One of the things I’ve noticed lately is an uptick in attention to investor relations zones. Evaluation scores are going up and well-heeled teams are moving beyond the basics. Given the current economic climate, paying more attention to skittish investors probably makes good business sense.
And here’s an even more important reason: investor relations information actually plays a huge role in the B2B buying process. Let’s just say that risk adverse buyers aren’t particularly interested in recommending a vendor who is a market share and financial loser.
As it turns out, five types of investor relations content play huge (did I say huge?) roles in the first three steps in the complex B2B buying process (make the long list, define the short list, and monitor your company before the final decision is made). Simply put, if you don’t make the grade in these steps, you won’t even know about the deal you missed.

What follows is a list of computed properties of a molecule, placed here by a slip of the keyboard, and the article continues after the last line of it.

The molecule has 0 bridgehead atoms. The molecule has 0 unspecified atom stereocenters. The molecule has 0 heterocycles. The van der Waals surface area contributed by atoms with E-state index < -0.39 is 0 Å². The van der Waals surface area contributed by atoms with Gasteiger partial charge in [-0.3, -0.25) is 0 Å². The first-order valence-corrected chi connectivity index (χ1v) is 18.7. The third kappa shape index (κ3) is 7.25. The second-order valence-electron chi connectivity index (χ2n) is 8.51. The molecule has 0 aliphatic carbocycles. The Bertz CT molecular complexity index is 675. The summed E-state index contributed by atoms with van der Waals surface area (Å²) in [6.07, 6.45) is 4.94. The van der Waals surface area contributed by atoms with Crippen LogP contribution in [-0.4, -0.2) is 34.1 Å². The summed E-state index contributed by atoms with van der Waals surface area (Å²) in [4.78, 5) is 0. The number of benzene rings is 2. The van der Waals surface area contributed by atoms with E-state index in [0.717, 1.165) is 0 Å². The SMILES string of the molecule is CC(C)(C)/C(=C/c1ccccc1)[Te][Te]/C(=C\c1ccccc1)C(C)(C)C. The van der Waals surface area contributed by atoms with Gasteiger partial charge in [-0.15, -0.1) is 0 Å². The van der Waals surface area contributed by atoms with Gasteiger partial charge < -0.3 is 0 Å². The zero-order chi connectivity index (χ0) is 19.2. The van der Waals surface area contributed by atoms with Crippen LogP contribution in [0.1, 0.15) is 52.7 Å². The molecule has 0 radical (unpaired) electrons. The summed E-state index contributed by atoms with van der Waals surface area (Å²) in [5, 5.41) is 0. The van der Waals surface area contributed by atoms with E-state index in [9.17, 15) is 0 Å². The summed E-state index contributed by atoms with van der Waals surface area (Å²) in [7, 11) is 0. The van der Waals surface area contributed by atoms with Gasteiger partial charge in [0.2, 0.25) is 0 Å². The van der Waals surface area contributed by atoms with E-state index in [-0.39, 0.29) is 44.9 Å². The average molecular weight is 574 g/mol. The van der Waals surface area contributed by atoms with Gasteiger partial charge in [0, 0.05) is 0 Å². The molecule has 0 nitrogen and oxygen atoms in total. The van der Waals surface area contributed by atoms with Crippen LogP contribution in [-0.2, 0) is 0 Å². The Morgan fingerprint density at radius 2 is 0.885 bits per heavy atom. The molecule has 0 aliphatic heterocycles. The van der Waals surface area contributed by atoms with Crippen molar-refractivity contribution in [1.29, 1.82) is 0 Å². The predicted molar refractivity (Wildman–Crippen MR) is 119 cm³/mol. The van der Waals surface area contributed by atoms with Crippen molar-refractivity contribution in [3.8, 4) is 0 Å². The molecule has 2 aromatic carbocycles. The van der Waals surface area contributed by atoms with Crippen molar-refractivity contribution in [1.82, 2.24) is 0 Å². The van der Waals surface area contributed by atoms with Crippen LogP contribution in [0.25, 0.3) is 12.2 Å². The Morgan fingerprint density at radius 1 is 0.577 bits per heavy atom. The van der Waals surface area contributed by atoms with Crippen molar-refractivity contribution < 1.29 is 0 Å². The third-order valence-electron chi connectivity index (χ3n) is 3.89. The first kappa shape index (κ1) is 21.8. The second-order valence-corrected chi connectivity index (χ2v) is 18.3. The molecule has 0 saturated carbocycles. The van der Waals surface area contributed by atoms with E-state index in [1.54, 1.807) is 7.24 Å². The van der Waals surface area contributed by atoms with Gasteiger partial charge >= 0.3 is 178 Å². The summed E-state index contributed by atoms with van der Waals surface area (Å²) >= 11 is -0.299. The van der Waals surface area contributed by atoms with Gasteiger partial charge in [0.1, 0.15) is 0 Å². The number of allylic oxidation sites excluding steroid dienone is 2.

- Online annual reports (extra points for the Cliff’s Notes version);
- Stock price charts (if they are real-time, all the better);
- Investments & acquisitions (tell me what they are, why they matter, and why I should care);
- Financial statistics and reports; and
- Breaking investor/financial news & press releases.
Which brings me to the gazillion dollar question. How can you make sure your investor relations zone is up to snuff – hits the mark with B2B buyers that count – and competes with mega-site teams that have more money than good sense?
Our benchmark tracks 40 types of content & features that are delivered on best in class investor relations zones. Of these, half of the content is an absolute industry requirement (yikes!). In other words, if you don’t have this content your visitors are going to ask why (and your B2B buyers are going to use this as an excuse to drop you off of their short list).
Ignore SAS.com, Newegg.com, Deloitte.com, and CDW.com (see a micro-trend here?).
Ignore Adobe.com, Accenture.com, Oracle.com, and Insight.com – plus everyone that’s listed on my worst practice usability list.